Welcome to the Quilting Board!
I will. I have a back log of quilts to complete, but as soon as I'm caught up, I'll be working on this one. I was so excited when she brought it over. She was talking about a Singer she had when she was in high school. 1965 ish...it was black, classic Singer, but she got rid of it and got a "new" Kenmore. I would love to find a machine for her. She doesn't remember the model or much about it, just that the ones I've collected now are reminding her of that long gone machine.
I figured out the timing for my New Home Light Running treadle today. It didn't have a bobbin case when I got it, so I really didn't know if it would ever sew. It was locked up when I got it. The rods and bushings in the bottom of the machine were not moving. After taking it apart and soaking the parts in PB Blaster, I put it back together.
Using a picture I took before I took it apart, I adjusted the bobbin "spinner". It took a little tinkering, but it is now sewing. It still needs a proper belt, but it's working. I have a rope in place of a leather belt and it slips a bit, but it's working well enough to try it out. I'm so surprised that I was actually able to get it to work. I had serious doubts for this machine for such a long time.
It looks like it is in great shape, very good, enjoy
I haven't had to do this since. Other machines have not been so locked up, but at the time, nothing I did loosened it up. I tried everything that was suggested and finally I just decided to take it apart. I took the whole rod out of the bottom between the gear and the bobbin spinner. I knew everything in the machine moved at least a little, but this rod did not move at all. I soaked the whole rod in PB Blaster for about a week before I got it to move even the slightest. After I got the rod out of the bushings, I had to polish it a bit with steel wool and cleaned the inside of the bushings out as well before I could get it to move smoothly without hanging up. I learned a lot with this machine!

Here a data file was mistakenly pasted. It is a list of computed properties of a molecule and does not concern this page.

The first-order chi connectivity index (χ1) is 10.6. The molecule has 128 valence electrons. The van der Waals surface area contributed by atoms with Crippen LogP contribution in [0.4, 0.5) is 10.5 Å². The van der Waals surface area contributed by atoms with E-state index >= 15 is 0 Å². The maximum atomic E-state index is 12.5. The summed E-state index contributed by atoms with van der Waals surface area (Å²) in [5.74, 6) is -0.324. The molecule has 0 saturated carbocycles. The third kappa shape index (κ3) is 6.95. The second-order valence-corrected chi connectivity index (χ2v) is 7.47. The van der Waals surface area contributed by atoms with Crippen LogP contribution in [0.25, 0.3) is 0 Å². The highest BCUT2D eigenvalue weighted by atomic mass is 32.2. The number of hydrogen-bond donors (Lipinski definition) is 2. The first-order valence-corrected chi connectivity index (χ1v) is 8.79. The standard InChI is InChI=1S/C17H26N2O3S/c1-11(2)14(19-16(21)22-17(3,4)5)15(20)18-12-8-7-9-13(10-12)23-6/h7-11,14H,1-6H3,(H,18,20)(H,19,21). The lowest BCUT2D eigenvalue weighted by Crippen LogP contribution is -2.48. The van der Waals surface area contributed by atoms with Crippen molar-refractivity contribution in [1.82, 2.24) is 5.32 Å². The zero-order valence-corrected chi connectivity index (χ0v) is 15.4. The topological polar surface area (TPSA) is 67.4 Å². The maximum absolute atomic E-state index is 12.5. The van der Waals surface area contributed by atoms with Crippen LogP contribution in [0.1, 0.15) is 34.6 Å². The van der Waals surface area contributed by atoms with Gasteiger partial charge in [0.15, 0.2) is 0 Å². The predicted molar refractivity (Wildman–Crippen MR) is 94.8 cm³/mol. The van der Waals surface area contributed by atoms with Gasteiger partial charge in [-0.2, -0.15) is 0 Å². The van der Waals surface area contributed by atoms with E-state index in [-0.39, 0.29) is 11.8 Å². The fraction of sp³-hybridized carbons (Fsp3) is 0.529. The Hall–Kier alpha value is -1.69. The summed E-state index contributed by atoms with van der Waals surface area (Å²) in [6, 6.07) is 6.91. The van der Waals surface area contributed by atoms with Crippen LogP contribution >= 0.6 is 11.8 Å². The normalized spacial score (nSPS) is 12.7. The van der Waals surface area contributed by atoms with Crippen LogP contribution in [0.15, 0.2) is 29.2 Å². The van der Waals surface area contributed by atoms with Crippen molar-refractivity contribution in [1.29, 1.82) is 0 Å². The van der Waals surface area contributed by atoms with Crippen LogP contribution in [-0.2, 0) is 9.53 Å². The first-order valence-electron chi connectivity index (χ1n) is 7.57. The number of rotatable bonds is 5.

One thing I love is that it is so LIGHT! I can hold it easily with one hand while settling it back onto its pins in the cabinet. It's a great machine now. Quiet and smooth running. I just wish I had more than one bobbin. It doesn't hold a lot, so I find myself stopping to wind a bobbin more often than with other machines.
Here are a couple of "before" and "after" pics of my New Home.
I am wondering if anyone knows if the faceplate comes off or not so would love to hear from someone who has this same machine. It's a Series A. I can't seem to find anyplace where it would come apart.
The flat metal part on top is the tension! You tighten or loosen the screw to adjust the tension. I really love the Maas metal polish. Even though the metal pieces still look old they are now as smooth as a baby's bottom
Oh Cathy, it's beautiful! There has to be a way for it to come apart. While most of my machines have a screw on the left end that holds the face plate on, my Whites both have a screw that is to the right of that part of the machine that holds it all together.
Last edited by quiltingweb; 10-23-2012 at 07:21 AM.
One thing that has saved me several times...I take pictures of things before I take them apart...helps me figure out how to put them back together!